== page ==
Understanding the Latest Advances in Vinyl Technology for Coatings
In the past 50 years, coatings technology has evolved at a rapid pace. As demand, performance requirements and environmental regulations have changed, so has the industry. Some things, however, have not. Cost versus performance has always been, and will always be, a primary motivator among formulators, contractors and do-it-yourselfers.
Successful chemists and material manufacturers understand this key truth and design products accordingly. Vinyl acetate-based polymers have helped formulators develop decorative coatings that meet this balance since the 1960s. Because vinyl technology was introduced to the coatings industry nearly one-half century ago, some formulators may have a perception that it is “old technology,” with little new to offer in the continually changing landscape of cost-performance needs and regulatory requirements faced by coatings producers today. In fact, there are many advances in vinyl acetate-based polymers that allow these binders to continue as a preferred choice of coatings formulators.
New technologies have opened up new options for formulators, including conventional vinyl acrylic binders, vinyl acrylic binders engineered to form films without coalescent, and vinyl acetate/ethylene (VAE) binders also designed to form films without coalescent. These new technologies and choices allow emulsion producers to offer a range of vinyl acetate-based polymers that exhibit a variety of performance attributes in coatings that still meet applicable government and industry regulatory standards. Understanding how these newer products compare to other technologies on the market will help formulators and end users make more informed decisions based on the needs of specific products. This article discusses a wide range of attributes, including scrub resistance, washability and aesthetic properties, and how coatings made with vinyl acetate-based polymers help formulators develop cost-effective solutions that meet these needs.
Defining Consistent Parameters
|Figure 1 Click to enlarge|
The findings in this article are based on an extensive study comparing the properties of many different vinyl acetate-based binders. To ensure consistency, a standard protocol was used for preparing all paints:
- A common grind was prepared using all raw materials except for the binder, coalescent (if required) and adjustment water.
- Equal weights of the common grind were poured into individual cans, and the appropriate amount of binder was added to obtain the desired pigment volume concentration (PVC).
- Finally, water and, if necessary, VOC-free coalescent were added to achieve the desired volume and volume solids for the formulation.
The binders were divided into three categories:
1.Conventional vinyl acrylics (VACon)
- Glass transition temperature (Tg) range for polymers: 10 °C to 24 °C.
- All of these latexes require coalescent to form a film at 5 ºC.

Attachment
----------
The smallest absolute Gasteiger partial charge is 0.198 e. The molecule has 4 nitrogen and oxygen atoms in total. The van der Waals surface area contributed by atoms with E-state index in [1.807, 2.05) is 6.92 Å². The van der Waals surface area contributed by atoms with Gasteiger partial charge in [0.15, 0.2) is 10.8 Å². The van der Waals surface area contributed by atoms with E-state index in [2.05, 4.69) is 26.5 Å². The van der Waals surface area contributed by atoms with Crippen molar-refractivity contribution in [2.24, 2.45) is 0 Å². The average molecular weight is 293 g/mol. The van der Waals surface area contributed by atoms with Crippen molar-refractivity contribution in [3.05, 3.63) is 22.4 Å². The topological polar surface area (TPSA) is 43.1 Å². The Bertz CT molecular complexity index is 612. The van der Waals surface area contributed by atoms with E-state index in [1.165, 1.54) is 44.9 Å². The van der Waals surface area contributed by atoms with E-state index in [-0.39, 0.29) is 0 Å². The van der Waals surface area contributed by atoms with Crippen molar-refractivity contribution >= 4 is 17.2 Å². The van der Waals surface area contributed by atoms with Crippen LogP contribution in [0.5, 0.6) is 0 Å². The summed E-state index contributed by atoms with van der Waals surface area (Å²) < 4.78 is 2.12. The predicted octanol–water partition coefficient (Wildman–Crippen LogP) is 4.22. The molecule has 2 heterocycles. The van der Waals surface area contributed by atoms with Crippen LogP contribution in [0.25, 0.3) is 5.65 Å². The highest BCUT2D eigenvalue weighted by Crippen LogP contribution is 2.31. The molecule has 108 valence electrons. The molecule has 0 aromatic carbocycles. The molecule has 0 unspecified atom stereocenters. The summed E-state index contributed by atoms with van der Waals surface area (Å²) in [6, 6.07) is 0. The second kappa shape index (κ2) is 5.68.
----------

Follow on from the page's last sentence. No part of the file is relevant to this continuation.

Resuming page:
2.Self-coalescing (low minimum film forming temperature [MFFT]) vinyl acrylics (VALow)
- Tg range for polymers: 2 °C to 6 °C.
- None of these latexes require coalescent to form a film at 5 ºC.
3.Vinyl acetate/ethylene (VAE)
- Tg range for polymers: 4 °C to 12 °C.
- None of these latexes require coalescent to form a film at 5 ºC.
VA-Based Materials Provide a Wide Range of Benefits to Meet Formulator Needs
In comparing these three materials, the study showed clear differences between these three sub categories. The results discussed below focus on how the three categories differ and show the performance range based on specific application needs. If the testing yielded no clear differences, the property is not discussed.
|Figure 2 Click to enlarge|
Freeze/thaw stability showed a better correlation across the binder categories. Figure 2 shows that conventional vinyl acrylics have a better chance of achieving freeze thaw stability across the PVC range. In evaluating the individual products within the polymer type across the paint formulas, tests show that all of the low-Tg technologies failed freeze/thaw for all paint systems. The conventional technologies showed a progression of more difficult freeze/thaw as the PVC of the paint system became lower. At very low VOC levels, the chance of having a paint that is freeze/thaw stable is directly related to the PVC of the paint and the Tg of the polymer. To achieve good freeze/thaw at low VOC, a substantial improvement in technology development is required.
Another factor that comes into play for freeze/thaw stability is the PVC of the paint system. There is a statistically significant difference between the PVCs tested here, showing that there is a much better chance to achieve freeze/thaw stability in higher-PVC paints. A plausible explanation for this is that at higher PVC levels, paints have lower levels of latex and higher levels of pigmentation, which aids in protecting the polymer particles from coming in contact with each other during freezing.
|Figure 3 Click to enlarge|
Gloss Development Gloss development of the respective paints was very similar in the 65 and 50 PVC paints, with the 20º/60º/85º gloss averaging 1.4/2.2/1.8 for the 65 PVC paints, and 1.4/2.5/2.0 for the 50 PVC paints. The gloss differential becomes the most apparent in the 25 PVC semigloss, where pigment interaction with the latex polymer influences gloss development (Figure 3). By category, the polymers having the best gloss development in each category are:
- Conventional vinyl acrylics;
- Low-Tg vinyl acrylics;
|Figure 4 Click to enlarge|
Contrast ratio (hiding) in paints is affected by PVC, level of TiO2 pigmentation, extender type, and rheology and film formation. In evaluating the data, the biggest influence on contrast ratio is the paint formulation. It should be noted that all three paints utilized the same TiO2 levels, thus increasing PVC results in creation of air voids and increased hiding. (Figure 4).